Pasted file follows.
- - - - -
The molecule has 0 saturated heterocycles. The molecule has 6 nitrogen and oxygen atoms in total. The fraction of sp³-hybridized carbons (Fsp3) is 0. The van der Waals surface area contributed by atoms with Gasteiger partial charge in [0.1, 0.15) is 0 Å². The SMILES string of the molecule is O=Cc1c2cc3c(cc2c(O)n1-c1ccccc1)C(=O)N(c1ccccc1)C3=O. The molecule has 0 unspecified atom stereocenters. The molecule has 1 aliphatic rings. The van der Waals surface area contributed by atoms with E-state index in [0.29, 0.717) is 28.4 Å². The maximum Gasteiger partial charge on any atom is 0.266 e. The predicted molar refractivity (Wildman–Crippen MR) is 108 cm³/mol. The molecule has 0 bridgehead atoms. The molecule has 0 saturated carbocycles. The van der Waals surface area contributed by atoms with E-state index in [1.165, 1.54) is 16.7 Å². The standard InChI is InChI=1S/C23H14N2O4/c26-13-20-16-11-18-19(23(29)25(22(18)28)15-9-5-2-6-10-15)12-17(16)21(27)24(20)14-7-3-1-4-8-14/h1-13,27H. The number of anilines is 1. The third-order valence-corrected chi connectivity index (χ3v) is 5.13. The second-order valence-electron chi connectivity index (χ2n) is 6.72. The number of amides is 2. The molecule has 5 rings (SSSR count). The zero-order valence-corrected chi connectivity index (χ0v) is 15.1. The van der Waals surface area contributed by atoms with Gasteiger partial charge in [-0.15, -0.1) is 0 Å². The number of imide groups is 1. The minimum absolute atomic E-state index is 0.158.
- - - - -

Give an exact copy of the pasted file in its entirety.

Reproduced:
The molecule has 0 saturated heterocycles. The molecule has 6 nitrogen and oxygen atoms in total. The fraction of sp³-hybridized carbons (Fsp3) is 0. The van der Waals surface area contributed by atoms with Gasteiger partial charge in [0.1, 0.15) is 0 Å². The SMILES string of the molecule is O=Cc1c2cc3c(cc2c(O)n1-c1ccccc1)C(=O)N(c1ccccc1)C3=O. The molecule has 0 unspecified atom stereocenters. The molecule has 1 aliphatic rings. The van der Waals surface area contributed by atoms with E-state index in [0.29, 0.717) is 28.4 Å². The maximum Gasteiger partial charge on any atom is 0.266 e. The predicted molar refractivity (Wildman–Crippen MR) is 108 cm³/mol. The molecule has 0 bridgehead atoms. The molecule has 0 saturated carbocycles. The van der Waals surface area contributed by atoms with E-state index in [1.165, 1.54) is 16.7 Å². The standard InChI is InChI=1S/C23H14N2O4/c26-13-20-16-11-18-19(23(29)25(22(18)28)15-9-5-2-6-10-15)12-17(16)21(27)24(20)14-7-3-1-4-8-14/h1-13,27H. The number of anilines is 1. The third-order valence-corrected chi connectivity index (χ3v) is 5.13. The second-order valence-electron chi connectivity index (χ2n) is 6.72. The number of amides is 2. The molecule has 5 rings (SSSR count). The zero-order valence-corrected chi connectivity index (χ0v) is 15.1. The van der Waals surface area contributed by atoms with Gasteiger partial charge in [-0.15, -0.1) is 0 Å². The number of imide groups is 1. The minimum absolute atomic E-state index is 0.158.